I felt so much heartache for my wife and wondered how long it would be before I had to bury her too, from depression over our loss. The labor and birth was hard. I was at my wife’s side the entire time and no one could have made me move, except God himself. I barely got a glance of my precious daughter, as she was whisked away from us. I couldn't hold it any longer. I broke from the heartache. The void in my heart was overbearing as part of my heart died. I realized from this point on, life would never be the same.
So many feelings were going through my body that I had no idea if I was coming or going. My head wasn’t straight and I couldn't handle the idea of preparing the funeral arrangements before we could leave the hospital. My wife looked at me with her red, puffy, and swollen eyes, which were filled with so much hurt and pain, as she asked me to do it. She told me it was too much.
I pulled myself together. I had to do this. If not for me, for her. When she says she can't handle something, there's no doubt in my mind that it isn't true. My wife is a strong willed woman who will tackle any task that is placed before her, and come out shinning. Her weak, shaky voice told me at this moment, that woman was gone. For the next week, my life revolved around planning the funeral, which NO parent should have to do. I would never wish this on any enemy or even any person in the world.
As a way to cope with my loss, I make myself stay busy as much as possible. Whether it be with my car, bike, or video games, I try to bury myself in busyness. When I see pictures of Emma’s face around Dakota’s grave, or see the sadness on her face in pictures even though she is smiling, I break down. I hate being a daddy with a broke little girl who I cannot fix. It breaks my heart that she has to endure this type of pain at such a young age.
The walk as a Daddy to two angels, the pain never leaves. It's always there ready to sneak up on me when I'm alone for a breakdown. I try to hide my tears from my wife and daughter because they need me to be strong. I am the man of the house and I'm supposed to be strong. Although I may not show it, Dakota's loss has changed me and my family.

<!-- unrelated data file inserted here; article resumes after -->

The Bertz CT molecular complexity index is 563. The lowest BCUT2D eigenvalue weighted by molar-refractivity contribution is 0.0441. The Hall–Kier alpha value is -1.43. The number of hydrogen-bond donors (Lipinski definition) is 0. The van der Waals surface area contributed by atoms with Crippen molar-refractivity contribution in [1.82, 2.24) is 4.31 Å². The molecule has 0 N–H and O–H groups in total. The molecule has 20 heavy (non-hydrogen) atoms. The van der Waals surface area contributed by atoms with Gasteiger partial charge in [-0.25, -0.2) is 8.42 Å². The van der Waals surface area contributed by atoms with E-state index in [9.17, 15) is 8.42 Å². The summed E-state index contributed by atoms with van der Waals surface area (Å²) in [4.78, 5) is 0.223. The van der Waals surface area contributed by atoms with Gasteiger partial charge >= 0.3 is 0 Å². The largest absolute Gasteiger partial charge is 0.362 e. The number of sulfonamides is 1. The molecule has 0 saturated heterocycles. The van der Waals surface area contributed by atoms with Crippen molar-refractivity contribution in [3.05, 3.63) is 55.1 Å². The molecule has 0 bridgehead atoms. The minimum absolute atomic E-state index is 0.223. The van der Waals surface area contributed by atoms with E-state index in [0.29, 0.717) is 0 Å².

My wife has a sadness in her eyes that has been lingering for the past four months, and I watch daily as she breaks down while crying out in blame. She feels she failed me as my wife, but she is very much wrong. As I watch her write out her story to tell the word and I see the pain it causes her, I begin to admire her for her strength, which behind closed doors, I lack. As I hear my daughter say how proud she is to be a sister to an angel, my heart breaks because as she says this, a tear slips down her cheek.
This isn't how life is supposed to be. I'm supposed to be taking care of my family, but when it comes to our loss and the brokenness within it, I can't fix it and it breaks me up on the inside. I feel like I'm failing them. A part of me says that it's the grief that makes me feel this way, but who really knows.
For me, it's hard to discuss what happened to Dakota with anyone. I don't like to so I am even surprised that I decided to do this post. But, as a father to an angel, I know one thing which not only gets to my wife but also it upsets me...People always recommend we see a professional to help us through our grief. Most of the time it's the ignorant individuals who haven't been where I am. They haven't walked this path, but I understand. Saying "Go see a grief counselor" is the easiest answer, but some need to remember they aren't for everyone.
So the next time you see a parent of an angel, don't try to tell them what they need to do. It usually just ticks us off. Only those who know what their feeling and how well they are coping can decide whether or not they need a doctor.
So in closing, when you create awareness for Pregnancy and Infant Loss, remember the Daddy too.
That's all for now. I'll be back again to share my thoughts for you to read. Until then, keep spreading the awareness for all the angels who have gained their wings, as well as the families who have to walk this lonely path.